Sunday, 30 November 2014

What exactly is the point of the Mayor of London

We had eight years of Ken Livingstone and we are six and a half years into the reign of Boris. The question is, has the idea of a directly elected Mayor been a success? What have the Mayors delivered? Here's my list

Congestion charging
Low emission zones
London overground
Oyster cards
Bendy buses
Boris buses
Boris bikes
Cable cars
The Olympics

Quite an impressive list, isn't it. You could say that having a Mayor has been a brilliant success. Sadly that is only half of the picture. What are the problems in London which KenBoz have failed to address?

Atrocious air quality
Chronic suburban overdevelopment
Growing poverty for the bottom 33%
Atrocious outer suburban orbital public transport
Parking mayhem
Destruction of commercial real estate
Increased response times for emergency services
Huge public transport fare increases
Atrocious late night and weekend public transport
No coordination of road works
Decline of live music venues
Increasing road congestion

It's pretty clear that if you have an elected mayor you get grand schemes and snazzy pet projects. What it seems you are far less likely to get is someone who is interested in the unsexy nuts and bolts that really matter to the vast majority of residents in the city. In there own ways and by their own criteria, both mayors have been outstanding successes. The trouble is that their criteria and their priorities are not shared by average Londoners.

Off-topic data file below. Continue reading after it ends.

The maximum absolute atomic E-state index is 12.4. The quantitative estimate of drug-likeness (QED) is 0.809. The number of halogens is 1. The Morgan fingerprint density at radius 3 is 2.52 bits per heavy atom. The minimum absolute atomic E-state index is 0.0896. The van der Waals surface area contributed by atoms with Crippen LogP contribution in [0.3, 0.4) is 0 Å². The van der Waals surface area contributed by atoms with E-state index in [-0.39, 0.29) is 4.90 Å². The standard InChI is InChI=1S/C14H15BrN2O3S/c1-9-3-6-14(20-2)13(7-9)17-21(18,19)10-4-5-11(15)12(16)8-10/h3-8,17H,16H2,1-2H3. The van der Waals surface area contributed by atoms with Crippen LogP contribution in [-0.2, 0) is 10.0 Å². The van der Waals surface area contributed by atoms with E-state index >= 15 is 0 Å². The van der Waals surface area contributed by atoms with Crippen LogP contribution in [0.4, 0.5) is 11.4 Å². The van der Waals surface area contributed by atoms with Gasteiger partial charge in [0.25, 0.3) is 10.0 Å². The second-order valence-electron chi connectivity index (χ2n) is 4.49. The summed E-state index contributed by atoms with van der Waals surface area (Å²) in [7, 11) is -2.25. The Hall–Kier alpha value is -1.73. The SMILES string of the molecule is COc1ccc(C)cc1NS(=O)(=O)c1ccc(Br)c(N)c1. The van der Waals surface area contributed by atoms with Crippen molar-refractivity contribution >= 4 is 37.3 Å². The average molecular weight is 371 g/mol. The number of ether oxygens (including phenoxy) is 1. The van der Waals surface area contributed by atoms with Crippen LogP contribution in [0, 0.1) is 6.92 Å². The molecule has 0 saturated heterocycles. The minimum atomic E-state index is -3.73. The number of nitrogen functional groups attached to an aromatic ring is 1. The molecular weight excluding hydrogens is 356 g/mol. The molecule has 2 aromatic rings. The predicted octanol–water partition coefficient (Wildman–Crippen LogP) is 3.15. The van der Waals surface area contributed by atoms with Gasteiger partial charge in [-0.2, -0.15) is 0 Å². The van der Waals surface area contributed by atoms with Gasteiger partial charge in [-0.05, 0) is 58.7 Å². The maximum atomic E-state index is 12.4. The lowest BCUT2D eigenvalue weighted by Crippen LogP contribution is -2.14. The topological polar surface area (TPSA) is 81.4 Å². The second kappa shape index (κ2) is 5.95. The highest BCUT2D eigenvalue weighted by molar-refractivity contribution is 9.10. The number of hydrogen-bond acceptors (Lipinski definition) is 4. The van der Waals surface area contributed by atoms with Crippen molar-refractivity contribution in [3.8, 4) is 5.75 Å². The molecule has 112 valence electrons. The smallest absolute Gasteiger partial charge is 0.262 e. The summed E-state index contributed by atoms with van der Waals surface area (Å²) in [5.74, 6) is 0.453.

I asked 'what exactly is the point of elected mayors'. It seems to me that the answer is to give trouble making egomaniacs something to do with their time where they can't cause too many problems for their parliamentary colleagues.

2 comments:

baarnett said...

The Supplementary Planning Guidance produced by Barnet council for Brent Cross/West Hendon predicts 29,100 extra cars/day, due to redevelopment.

Both Ken and Boris went along with that.

So there's no-one to vote for, if you didn't/don't want that, is there?

Andrew Rush said...

As far as I can recall, the only solid reason (apart from the woolly "everyone else has got one" type) given at the time of the vote for having a London Mayor was to help with a bid for the Olympics.

That's been and gone, so no more need for a mayor and assembly.